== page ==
Firstly, for the “third force” to play a part in deciding on Malaysia’s direction, a main challenge is getting enough members to support them. In order to initiate political change, the party needs to have very strong grassroots support, which they are trying to garner by attracting prominent names into their fold. However the effectiveness of such a move is in question, as very few Malaysian politicians are able to sway the masses solely with their personality, and who can dissociate themselves from party associations.

Secondly, the inter-dependence of civil society groups and NGOs with the political coalitions in Malaysia should be scrutinised more closely. The recent Bersih rally, though touted as apolitical and representative of the civil society, was nonetheless very closely associated with the opposition PR coalition. On the other side the Malay rights NGO PERKASA is led by the UMNO-friendly Ibrahim Ali and enjoys the patronage of former Prime Minister Mahathir Mohamed. While the political coalitions are continuing to become the major galvanising forces in politics, the civil society groups and NGOs are seen to be affiliated, closely or tenuously, to either one of these two political groupings.

Furthermore, given that the alternative media are also regarded as strongly partisan in some of their coverage and commentaries, it is doubtful that any new entity which strives to be relevant in the political discourse is able to remain neutral always.

Thirdly, the Malaysian electoral landscape is too big for any one political group. While this may benefit new parties, to achieve political dominance they pragmatically require alliances. For example, Malaysia’s oldest opposition party PAS recently held its 57th AGM. But it was only recently that they managed to be a part of a more effective force in parliament as a component of the PR coalition after the 2008 elections.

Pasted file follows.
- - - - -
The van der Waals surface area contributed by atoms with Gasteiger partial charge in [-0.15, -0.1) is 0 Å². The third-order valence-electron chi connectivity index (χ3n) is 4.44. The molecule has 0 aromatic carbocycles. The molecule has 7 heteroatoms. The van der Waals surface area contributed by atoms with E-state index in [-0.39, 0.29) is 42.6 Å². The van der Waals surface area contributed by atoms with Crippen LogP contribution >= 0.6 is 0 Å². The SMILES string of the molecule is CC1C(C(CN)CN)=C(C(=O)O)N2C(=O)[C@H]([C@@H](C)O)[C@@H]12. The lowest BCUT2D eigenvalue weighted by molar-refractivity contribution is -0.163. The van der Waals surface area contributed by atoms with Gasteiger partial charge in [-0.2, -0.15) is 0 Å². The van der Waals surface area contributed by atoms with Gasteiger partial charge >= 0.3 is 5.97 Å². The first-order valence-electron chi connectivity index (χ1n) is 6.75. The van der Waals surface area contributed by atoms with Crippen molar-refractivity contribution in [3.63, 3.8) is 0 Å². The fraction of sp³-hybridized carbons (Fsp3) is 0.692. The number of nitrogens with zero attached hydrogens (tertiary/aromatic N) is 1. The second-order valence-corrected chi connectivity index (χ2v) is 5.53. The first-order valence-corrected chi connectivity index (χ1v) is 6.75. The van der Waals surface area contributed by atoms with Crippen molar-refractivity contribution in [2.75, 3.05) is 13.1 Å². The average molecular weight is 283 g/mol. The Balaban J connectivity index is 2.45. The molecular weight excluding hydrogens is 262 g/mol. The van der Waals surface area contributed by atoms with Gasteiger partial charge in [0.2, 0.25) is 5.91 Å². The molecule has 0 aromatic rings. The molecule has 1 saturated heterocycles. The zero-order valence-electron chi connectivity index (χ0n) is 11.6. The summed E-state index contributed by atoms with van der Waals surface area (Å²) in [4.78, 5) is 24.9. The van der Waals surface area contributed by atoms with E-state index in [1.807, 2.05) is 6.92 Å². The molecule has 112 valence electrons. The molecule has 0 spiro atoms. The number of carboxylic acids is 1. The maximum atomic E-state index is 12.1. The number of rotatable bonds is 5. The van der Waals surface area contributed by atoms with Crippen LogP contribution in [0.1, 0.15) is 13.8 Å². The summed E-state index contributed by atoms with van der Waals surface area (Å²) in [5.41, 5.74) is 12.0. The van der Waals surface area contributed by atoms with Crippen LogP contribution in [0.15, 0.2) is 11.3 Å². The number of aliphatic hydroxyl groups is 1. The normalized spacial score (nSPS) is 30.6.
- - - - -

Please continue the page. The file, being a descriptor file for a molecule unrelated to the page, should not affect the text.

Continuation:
Sarawak’s state elections in April this year also serve to illustrate the dominance of BN and to a lesser extent the PR. The PR arguably made significant inroads, while BN’s number of seats dipped slightly. However the biggest losers of the election were the independents and new parties such as Parti Cinta Malaysia, which lost its only seat in the state assembly.

Between principle and political survival

All these lead to one point which is, if the “third force” is to become relevant in Malaysian politics in the near future – specifically the 13th general election – it is imperative that its component groups ally themselves with more established political entities. Although to succumb to that is antithetical to their founding motive, it will be difficult to be purposeful in Malaysia’s political development without losing political independence.

Whether the “third force” remains truly independent or otherwise, it will have to choose between principle and political survival. While its inception is based on the former, it is likely the latter will dictate their strategy in the virulent political landscape of Malaysia.

Afif Pasuni is an Associate Research Fellow with the Malaysia Programme at the S. Rajaratnam School of International Studies (RSIS), Nanyang Technological University.

RSIS

RSIS

RSIS Commentaries are intended to provide timely and, where appropriate, policy relevant background and analysis of contemporary developments. The views of the author/s are their own and do not represent the official position of the S.Rajaratnam School of International Studies (RSIS), NTU, which produces the Commentaries.